The mayor released a statement to you, mentioning Browder, when he announced changes in how the city's court system operates (in hopes of speeding it up). Is it fair to say it's a direct result of your reporting? What's the relationship like between journalism and reality here?
Did Kalief Browder's story make that happen? I think that at any given time, the folks in City Hall have a long list of criminal justice reforms they are supposed to be working on, want to work on, problems they need to fix, and the story in the New Yorker certainly helped push court reform to the top of their concerns and priorities.
I think the impact of taking so many young men and imprisoning them has ripple effects for families, parents, children, entire communities.
Often when people talk about the backlog and the court system, they talk about delays in case processing. There may be no more dull phrase than that. I think for people who actually genuinely wanted to work on that issue, this story gave them a way to mobilize other folks and focus their attention on it in a way they might not have before. If it was about, "Hey, we need to work on case processing delays," it's hard to get people excited about that, compared with telling them the story of a young man who sat around for three years waiting for his case to go through the system and losing three years of his adolescence.
Some of the people you spoke to in that follow-up piece were skeptical of how significant these reforms will prove to be. Is this new policy proportional to the problem?
It's too early to say if it will have any lasting change. There certainly are some very smart, determined folks that are dedicated to these issues, but these issues are many years in the making—both Rikers and the court system—and very difficult to resolve. So whether they're going to be able to actually make lasting changes, I have no idea. Part of the challenge is you have all these different players in the court system who are essentially at odds with each other: the prosecutors, public defenders—that's the definition of the way the adversarial process works. And yet to make this work you have to get everybody on the same page to move cases through the system faster, and that's the real challenge.
Looking back at the last eight months, it's obviously been a busy stretch for journalism centered around prisons, jails, police brutality, and cop protests. How do you think a moment like this happens?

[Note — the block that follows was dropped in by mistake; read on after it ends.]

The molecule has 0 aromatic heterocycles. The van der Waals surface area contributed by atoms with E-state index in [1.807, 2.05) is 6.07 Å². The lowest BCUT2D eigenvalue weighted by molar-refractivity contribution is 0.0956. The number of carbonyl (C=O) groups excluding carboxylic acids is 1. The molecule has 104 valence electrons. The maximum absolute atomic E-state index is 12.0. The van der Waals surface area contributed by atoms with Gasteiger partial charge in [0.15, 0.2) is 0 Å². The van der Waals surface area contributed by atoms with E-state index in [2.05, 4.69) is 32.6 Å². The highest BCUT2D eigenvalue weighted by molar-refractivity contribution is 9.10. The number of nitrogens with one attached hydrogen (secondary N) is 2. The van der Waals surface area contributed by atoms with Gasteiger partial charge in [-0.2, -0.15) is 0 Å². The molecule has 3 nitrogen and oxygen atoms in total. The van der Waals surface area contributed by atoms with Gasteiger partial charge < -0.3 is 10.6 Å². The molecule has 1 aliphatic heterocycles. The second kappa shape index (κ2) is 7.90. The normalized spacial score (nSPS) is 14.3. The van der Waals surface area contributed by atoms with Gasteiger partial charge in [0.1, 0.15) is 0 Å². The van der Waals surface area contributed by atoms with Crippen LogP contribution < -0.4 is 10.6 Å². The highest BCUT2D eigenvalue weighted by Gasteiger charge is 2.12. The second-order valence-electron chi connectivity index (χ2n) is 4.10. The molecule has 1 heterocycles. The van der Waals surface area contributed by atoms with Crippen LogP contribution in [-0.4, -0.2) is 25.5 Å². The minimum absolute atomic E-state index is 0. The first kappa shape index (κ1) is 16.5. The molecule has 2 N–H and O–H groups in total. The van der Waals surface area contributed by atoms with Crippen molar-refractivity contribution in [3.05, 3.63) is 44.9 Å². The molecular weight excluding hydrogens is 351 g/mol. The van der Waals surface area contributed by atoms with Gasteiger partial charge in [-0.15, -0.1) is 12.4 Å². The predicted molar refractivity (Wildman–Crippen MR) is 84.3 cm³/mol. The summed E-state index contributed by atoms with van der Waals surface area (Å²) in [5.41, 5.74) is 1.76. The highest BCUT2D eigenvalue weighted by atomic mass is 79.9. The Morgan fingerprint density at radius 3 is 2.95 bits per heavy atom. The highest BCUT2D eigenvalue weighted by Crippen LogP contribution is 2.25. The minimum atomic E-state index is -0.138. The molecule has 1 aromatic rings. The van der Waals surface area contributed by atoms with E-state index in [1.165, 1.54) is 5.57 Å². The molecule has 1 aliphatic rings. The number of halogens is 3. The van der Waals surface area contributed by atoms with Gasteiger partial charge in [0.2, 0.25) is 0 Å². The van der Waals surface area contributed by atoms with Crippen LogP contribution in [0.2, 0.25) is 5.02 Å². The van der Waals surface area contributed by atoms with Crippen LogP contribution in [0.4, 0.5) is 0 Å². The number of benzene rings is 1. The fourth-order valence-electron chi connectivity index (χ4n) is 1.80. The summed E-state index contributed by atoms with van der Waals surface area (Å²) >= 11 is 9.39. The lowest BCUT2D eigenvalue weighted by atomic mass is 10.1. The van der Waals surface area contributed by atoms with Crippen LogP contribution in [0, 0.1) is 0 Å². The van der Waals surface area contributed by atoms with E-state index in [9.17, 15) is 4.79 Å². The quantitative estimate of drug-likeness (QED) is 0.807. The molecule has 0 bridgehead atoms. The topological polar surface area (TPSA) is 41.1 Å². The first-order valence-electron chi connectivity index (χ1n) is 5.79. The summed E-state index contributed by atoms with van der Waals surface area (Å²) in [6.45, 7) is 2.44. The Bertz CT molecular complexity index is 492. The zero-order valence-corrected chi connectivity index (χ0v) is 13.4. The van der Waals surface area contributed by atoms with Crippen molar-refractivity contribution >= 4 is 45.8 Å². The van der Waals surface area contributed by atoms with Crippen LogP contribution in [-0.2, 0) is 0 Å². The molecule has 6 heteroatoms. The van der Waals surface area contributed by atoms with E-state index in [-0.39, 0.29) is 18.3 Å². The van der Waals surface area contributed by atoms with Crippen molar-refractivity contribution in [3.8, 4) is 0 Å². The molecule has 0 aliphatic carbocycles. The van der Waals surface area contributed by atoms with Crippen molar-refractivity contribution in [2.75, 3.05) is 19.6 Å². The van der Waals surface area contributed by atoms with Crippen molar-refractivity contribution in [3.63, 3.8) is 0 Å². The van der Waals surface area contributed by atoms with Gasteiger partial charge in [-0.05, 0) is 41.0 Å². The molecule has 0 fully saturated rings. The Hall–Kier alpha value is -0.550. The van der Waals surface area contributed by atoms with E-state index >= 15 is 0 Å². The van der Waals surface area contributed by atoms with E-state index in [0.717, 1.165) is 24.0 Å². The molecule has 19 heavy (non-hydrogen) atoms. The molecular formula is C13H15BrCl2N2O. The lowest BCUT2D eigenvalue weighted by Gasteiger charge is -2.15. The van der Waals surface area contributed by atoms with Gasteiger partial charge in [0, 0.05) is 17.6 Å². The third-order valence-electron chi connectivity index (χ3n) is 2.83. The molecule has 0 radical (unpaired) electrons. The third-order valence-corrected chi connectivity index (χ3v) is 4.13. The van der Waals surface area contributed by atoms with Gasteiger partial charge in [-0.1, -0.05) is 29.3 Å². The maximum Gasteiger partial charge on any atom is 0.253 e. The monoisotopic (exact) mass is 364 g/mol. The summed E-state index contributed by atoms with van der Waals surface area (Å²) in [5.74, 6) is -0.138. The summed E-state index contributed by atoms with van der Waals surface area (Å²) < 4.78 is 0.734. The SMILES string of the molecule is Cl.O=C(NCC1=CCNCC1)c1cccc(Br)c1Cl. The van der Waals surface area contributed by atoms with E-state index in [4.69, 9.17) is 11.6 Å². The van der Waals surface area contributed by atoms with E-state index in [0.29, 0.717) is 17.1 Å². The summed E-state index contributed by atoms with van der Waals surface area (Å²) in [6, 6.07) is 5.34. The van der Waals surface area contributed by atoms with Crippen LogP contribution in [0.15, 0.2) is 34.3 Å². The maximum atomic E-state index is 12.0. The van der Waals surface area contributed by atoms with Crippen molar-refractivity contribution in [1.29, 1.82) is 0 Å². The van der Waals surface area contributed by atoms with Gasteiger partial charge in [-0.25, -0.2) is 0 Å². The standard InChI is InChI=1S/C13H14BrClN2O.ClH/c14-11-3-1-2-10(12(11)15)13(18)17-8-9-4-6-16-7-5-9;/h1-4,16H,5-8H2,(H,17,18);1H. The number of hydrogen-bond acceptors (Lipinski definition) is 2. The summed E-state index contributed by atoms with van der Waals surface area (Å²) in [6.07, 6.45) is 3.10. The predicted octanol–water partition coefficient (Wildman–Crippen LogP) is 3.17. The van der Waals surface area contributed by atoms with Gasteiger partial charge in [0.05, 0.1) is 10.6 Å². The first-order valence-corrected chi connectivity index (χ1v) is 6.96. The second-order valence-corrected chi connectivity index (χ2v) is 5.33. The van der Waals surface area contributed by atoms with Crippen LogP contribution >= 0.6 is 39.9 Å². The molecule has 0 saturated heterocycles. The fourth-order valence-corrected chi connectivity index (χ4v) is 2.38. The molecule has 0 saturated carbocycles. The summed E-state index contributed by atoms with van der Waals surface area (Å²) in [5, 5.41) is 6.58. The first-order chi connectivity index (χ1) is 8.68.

I think it's the beginning of a sustained dialogue. Even Hillary Clinton had that long policy speech about the problems of mass incarceration. But I think a huge factor is all these cell-phone videos that you're seeing. It's no longer one police officer's word against a civilian's word. The Eric Garner video, for example. Cell phone videos have completely changed the tenor around these conversations, and given credibility to people who might in the past not even have been heard by the mainstream media, even if they've been saying the same thing for years.
Related: Watch our former prison correspondent Bert Burykill try to navigate urine tests and other legal snags after his release.
Does the gendered nature of the problem—so many of the characters or victims are men, and specifically young men of color—somehow shape how you approach a story, or dictate the direction that one goes with a story like this?
I've been covering the criminal justice system for many years and actually wrote a book about a woman who was in prison for 16 years. So I feel like I've tried to cover the criminal justice system from many different angles and focus on many different kinds of peoples' experiences. But men obviously are disproportionately represented behind bars—that's a fact. I think the impact of taking so many young men and imprisoning them has ripple effects for families, parents, children, entire communities.
And so that's another way I've tried over the years to cover the criminal justice system, to focus not only on the single person who's locked up but also on many unintended consequences of our policies.
Finally, is having an impact your endgame, or if not, what is your chief goal when writing a story?
I personally want to write a piece that people are going to read, first and foremost. I mean, if I were a journalist who spends too much time worrying about what the final outcome might be—I don't really think it's our job to be lobbying for specific policy changes. More the point, I think, is to just try to do the best job possible to report a story and get a full understanding of the problems going on and then relay them to a reader in a way they can understand. And then whatever happens from then, if somebody reads it and wants to make a change, that's sort of the politicians' or policymakers' job. I think any journalist who gets too much caught up in that, it doesn't really make for great journalism.
But first and foremost I'm just hoping to write a story that people are actually going to read to the end.